Sunday, March 16, 2008

Secret Of An Easy Yoke

I promised Chris a while back that I would respond with my thoughts on this song that he posted on his blog. Every time I've started to post it on his site, I'd listen to it again and something new would hit me, or I would be affected because of new situation in my life and the song would speak anew. I remember a drive to meet with another friend, and on that 45 min drive, I listened to it over and over again. It brought me to tears because I could picture specific people and places that the song is talking about it.

Originally by Pedro The Lion, my fav. version is Justin McRoberts.
This is by David Bazan who wrote the song (the only version on Youtube).

I could hear the church bells ringing
they pealed aloud your praise
the member's faces were smiling
with their hands outstretched to shake
it's true they did not move me
my heart was hard and tired
their perfect fire annoyed me
I could not find you anywhere

could someone please tell me the story
of sinners ransomed from the fall
i still have never seen you, and somedays
i don't love you at all

the devoted were wearing bracelets
to remind them why they came
some concrete motivation
when the abstract could not do the same
but if all that's left is duty, i'm falling on my sword
at least then, i would not serve an unseen distant lord

could someone please tell me the story
of sinners ransomed from the fall
i still have never seen you, and somedays
i don't love you at all

if this only a test
i hope that I'm passing, cuz I'm losing steam
but i still want to trust you

peace be still (x3)


I want to start off by saying that I love God. I am PASSIONATE about God, and look for him EVERYWHERE! I've seen God in the beauty of nature, in the compassion and/or brokenness of another human being, in music, an author's words, on the Shroud of Turin, etc... (ok, I'm not so convinced of the last one, but it's still cool to see and I know that it has been a religions experience for many people, so I only half joke about it).

One place that I have more and more trouble finding God is the one place that I've been taught all of my life is the one place I am SUPPOSED to find him: @/in the Ch. To me, it's not that God's void, it's that he's pushed away by us. And here is where the song begins to touch a note with me.

Verse 1: See last post. The lack of genuine humanity in church really bothers me. There seems to be a true lack of concern for people, for their pain, for their needs. Church seems to be more about the rituals: getting done what is supposed to be done (worship service, programs, etc..) rather than adapting to actually meeting the need of those both within the Church and outside. It's sad that a person seeking something; seeking God can walk into a church and leave feeling like they haven't found Him at all in the one place they've always been told they could go to find Him. The line, "their perfect fire annoyed me" really hits home to me. Again, projecting perfection is more important than authenticity for most church-goers. And I really think that the Church has conditioned that way of thinking.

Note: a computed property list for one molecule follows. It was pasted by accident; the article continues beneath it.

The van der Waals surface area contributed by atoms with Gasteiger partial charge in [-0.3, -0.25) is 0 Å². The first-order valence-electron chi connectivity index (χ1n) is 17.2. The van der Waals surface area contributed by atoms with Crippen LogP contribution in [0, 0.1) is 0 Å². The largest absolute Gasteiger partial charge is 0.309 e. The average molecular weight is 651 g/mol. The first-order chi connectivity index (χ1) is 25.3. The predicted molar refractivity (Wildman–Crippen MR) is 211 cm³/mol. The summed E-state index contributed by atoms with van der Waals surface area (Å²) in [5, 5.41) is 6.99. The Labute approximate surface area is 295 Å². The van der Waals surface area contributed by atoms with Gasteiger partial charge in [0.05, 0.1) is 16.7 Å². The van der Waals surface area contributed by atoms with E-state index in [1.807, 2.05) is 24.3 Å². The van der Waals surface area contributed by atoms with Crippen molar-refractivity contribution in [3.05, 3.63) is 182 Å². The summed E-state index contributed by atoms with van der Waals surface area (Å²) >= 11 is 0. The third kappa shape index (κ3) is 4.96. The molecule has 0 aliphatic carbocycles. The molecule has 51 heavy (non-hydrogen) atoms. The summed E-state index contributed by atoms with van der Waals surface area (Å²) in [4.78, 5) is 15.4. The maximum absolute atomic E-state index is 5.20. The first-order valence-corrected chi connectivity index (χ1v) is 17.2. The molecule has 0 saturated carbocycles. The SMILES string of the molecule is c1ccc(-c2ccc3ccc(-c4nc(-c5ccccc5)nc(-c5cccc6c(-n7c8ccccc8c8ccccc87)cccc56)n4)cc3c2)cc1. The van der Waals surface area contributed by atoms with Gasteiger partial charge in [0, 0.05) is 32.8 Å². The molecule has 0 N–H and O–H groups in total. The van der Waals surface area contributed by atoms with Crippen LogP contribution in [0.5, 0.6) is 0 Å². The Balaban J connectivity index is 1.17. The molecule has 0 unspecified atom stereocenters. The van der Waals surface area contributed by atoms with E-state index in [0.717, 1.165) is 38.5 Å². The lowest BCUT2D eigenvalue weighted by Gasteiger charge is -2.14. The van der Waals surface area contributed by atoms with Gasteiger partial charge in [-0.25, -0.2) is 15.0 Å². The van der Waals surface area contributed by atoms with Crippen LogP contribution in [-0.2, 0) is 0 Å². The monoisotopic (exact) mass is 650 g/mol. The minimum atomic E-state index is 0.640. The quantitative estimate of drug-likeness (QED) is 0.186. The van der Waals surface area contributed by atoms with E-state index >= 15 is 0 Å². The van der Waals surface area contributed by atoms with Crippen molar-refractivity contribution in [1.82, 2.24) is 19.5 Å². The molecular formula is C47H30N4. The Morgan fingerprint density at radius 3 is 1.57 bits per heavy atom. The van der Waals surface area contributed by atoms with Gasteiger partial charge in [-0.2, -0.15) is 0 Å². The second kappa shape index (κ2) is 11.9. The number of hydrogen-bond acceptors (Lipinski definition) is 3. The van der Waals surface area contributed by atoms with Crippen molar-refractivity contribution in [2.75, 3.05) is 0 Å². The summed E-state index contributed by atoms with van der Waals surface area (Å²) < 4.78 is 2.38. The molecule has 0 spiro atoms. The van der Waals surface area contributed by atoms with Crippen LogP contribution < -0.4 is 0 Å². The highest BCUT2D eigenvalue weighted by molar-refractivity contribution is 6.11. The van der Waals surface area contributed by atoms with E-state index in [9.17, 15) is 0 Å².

Verse 2: I've always had issues with the wearing Christian paraphernalia so that people would know that you're a Christian. It has always made me think, "so people can't just SEE that you're a Christian through the way you live? You have to wear a sandwich-board to announce it?" But this song brings out another reason people do this. They need a reminder...they need something concrete.... something that makes them feel like they're connected to God, because when it's completely abstract (as beliefs and God are), they feel unconnected. This is a lapse in our Education. We aren't allowing people to think critically in churches, and we aren't helping them to just be in the abstract presence of God. We feed into this non-innate skill (it has to be developed) and even after the children have become adults, we continue to teach them in glorified object lessons and concrete stories. When Jesus says, " _____ is LIKE _____", we teach that the same _______ IS _________. The Kingdom of Heaven is LIKE a treasure hidden in a field... It isn't exactly the same, but our human language can't capture all that it is. Same goes with God and faith.

I think that we sometimes leave people caught in between the questions. Our answers to the questions are things like, "just believe", or "all you need is God", or my personal fav., "don't worry, all things work for the glory of God". The answers belittle the real questions, emotions, doubts and pain that one is feeling. "Just believe" becomes about a Christian's DUTY. If that's all there is to being a Christian, then I too, "am falling on my sword". I HAVE to believe there's something more, something deeper...something with far more meaning and purpose in this world than a formula to keep my tail out of hell. Christ's presence was history-altering, at least my life as a Christian can be life-changing for others!